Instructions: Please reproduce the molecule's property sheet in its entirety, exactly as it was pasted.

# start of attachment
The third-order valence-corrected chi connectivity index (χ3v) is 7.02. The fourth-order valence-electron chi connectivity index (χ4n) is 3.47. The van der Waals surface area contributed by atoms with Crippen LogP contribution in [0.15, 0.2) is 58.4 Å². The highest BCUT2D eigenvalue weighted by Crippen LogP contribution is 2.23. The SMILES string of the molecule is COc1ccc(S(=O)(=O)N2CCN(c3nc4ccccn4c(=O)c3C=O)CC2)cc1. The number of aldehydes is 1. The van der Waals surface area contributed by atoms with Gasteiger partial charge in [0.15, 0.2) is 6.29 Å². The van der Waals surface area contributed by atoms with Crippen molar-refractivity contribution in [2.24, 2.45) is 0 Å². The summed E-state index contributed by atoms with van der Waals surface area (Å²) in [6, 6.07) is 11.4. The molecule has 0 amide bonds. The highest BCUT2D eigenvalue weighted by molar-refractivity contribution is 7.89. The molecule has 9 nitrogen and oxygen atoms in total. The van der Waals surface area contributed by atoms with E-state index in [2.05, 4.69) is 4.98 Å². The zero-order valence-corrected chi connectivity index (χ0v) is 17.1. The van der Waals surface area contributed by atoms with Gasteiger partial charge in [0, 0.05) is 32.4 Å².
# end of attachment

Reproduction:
The third-order valence-corrected chi connectivity index (χ3v) is 7.02. The fourth-order valence-electron chi connectivity index (χ4n) is 3.47. The van der Waals surface area contributed by atoms with Crippen LogP contribution in [0.15, 0.2) is 58.4 Å². The highest BCUT2D eigenvalue weighted by Crippen LogP contribution is 2.23. The SMILES string of the molecule is COc1ccc(S(=O)(=O)N2CCN(c3nc4ccccn4c(=O)c3C=O)CC2)cc1. The number of aldehydes is 1. The van der Waals surface area contributed by atoms with Gasteiger partial charge in [0.15, 0.2) is 6.29 Å². The van der Waals surface area contributed by atoms with Crippen molar-refractivity contribution in [2.24, 2.45) is 0 Å². The summed E-state index contributed by atoms with van der Waals surface area (Å²) in [6, 6.07) is 11.4. The molecule has 0 amide bonds. The highest BCUT2D eigenvalue weighted by molar-refractivity contribution is 7.89. The molecule has 9 nitrogen and oxygen atoms in total. The van der Waals surface area contributed by atoms with E-state index in [2.05, 4.69) is 4.98 Å². The zero-order valence-corrected chi connectivity index (χ0v) is 17.1. The van der Waals surface area contributed by atoms with Gasteiger partial charge in [0, 0.05) is 32.4 Å².